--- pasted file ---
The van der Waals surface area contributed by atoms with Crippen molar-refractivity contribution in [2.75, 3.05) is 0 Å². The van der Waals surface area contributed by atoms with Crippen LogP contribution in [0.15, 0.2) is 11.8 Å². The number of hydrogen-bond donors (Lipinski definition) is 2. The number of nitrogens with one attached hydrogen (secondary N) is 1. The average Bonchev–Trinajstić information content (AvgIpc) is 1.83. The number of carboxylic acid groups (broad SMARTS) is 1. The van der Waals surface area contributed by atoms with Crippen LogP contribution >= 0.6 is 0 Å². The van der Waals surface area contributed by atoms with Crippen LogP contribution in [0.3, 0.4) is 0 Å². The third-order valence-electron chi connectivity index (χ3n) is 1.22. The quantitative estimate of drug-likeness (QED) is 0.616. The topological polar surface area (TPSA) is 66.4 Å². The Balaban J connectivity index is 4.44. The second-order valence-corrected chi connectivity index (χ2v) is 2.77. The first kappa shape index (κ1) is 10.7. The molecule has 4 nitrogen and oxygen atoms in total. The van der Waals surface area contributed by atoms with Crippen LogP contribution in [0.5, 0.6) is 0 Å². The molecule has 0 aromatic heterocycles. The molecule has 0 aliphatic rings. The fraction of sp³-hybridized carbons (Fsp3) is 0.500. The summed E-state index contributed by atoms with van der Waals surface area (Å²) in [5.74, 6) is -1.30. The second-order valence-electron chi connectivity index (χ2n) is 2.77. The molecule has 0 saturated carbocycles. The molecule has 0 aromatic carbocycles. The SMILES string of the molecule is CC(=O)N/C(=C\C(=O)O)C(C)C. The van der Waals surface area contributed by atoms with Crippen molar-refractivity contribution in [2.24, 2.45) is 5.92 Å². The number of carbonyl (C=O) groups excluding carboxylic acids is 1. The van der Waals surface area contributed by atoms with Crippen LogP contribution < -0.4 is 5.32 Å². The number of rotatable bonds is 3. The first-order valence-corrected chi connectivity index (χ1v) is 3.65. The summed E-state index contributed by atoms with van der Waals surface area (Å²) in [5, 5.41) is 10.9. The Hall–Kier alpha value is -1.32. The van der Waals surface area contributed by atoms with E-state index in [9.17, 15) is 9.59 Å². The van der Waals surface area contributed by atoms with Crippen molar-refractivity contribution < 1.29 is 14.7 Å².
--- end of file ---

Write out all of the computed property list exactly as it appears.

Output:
The van der Waals surface area contributed by atoms with Crippen molar-refractivity contribution in [2.75, 3.05) is 0 Å². The van der Waals surface area contributed by atoms with Crippen LogP contribution in [0.15, 0.2) is 11.8 Å². The number of hydrogen-bond donors (Lipinski definition) is 2. The number of nitrogens with one attached hydrogen (secondary N) is 1. The average Bonchev–Trinajstić information content (AvgIpc) is 1.83. The number of carboxylic acid groups (broad SMARTS) is 1. The van der Waals surface area contributed by atoms with Crippen LogP contribution >= 0.6 is 0 Å². The van der Waals surface area contributed by atoms with Crippen LogP contribution in [0.3, 0.4) is 0 Å². The third-order valence-electron chi connectivity index (χ3n) is 1.22. The quantitative estimate of drug-likeness (QED) is 0.616. The topological polar surface area (TPSA) is 66.4 Å². The Balaban J connectivity index is 4.44. The second-order valence-corrected chi connectivity index (χ2v) is 2.77. The first kappa shape index (κ1) is 10.7. The molecule has 4 nitrogen and oxygen atoms in total. The van der Waals surface area contributed by atoms with Crippen LogP contribution in [0.5, 0.6) is 0 Å². The molecule has 0 aromatic heterocycles. The molecule has 0 aliphatic rings. The fraction of sp³-hybridized carbons (Fsp3) is 0.500. The summed E-state index contributed by atoms with van der Waals surface area (Å²) in [5.74, 6) is -1.30. The second-order valence-electron chi connectivity index (χ2n) is 2.77. The molecule has 0 saturated carbocycles. The molecule has 0 aromatic carbocycles. The SMILES string of the molecule is CC(=O)N/C(=C\C(=O)O)C(C)C. The van der Waals surface area contributed by atoms with Crippen molar-refractivity contribution in [2.24, 2.45) is 5.92 Å². The number of carbonyl (C=O) groups excluding carboxylic acids is 1. The van der Waals surface area contributed by atoms with Crippen LogP contribution < -0.4 is 5.32 Å². The number of rotatable bonds is 3. The first-order valence-corrected chi connectivity index (χ1v) is 3.65. The summed E-state index contributed by atoms with van der Waals surface area (Å²) in [5, 5.41) is 10.9. The Hall–Kier alpha value is -1.32. The van der Waals surface area contributed by atoms with E-state index in [9.17, 15) is 9.59 Å². The van der Waals surface area contributed by atoms with Crippen molar-refractivity contribution < 1.29 is 14.7 Å².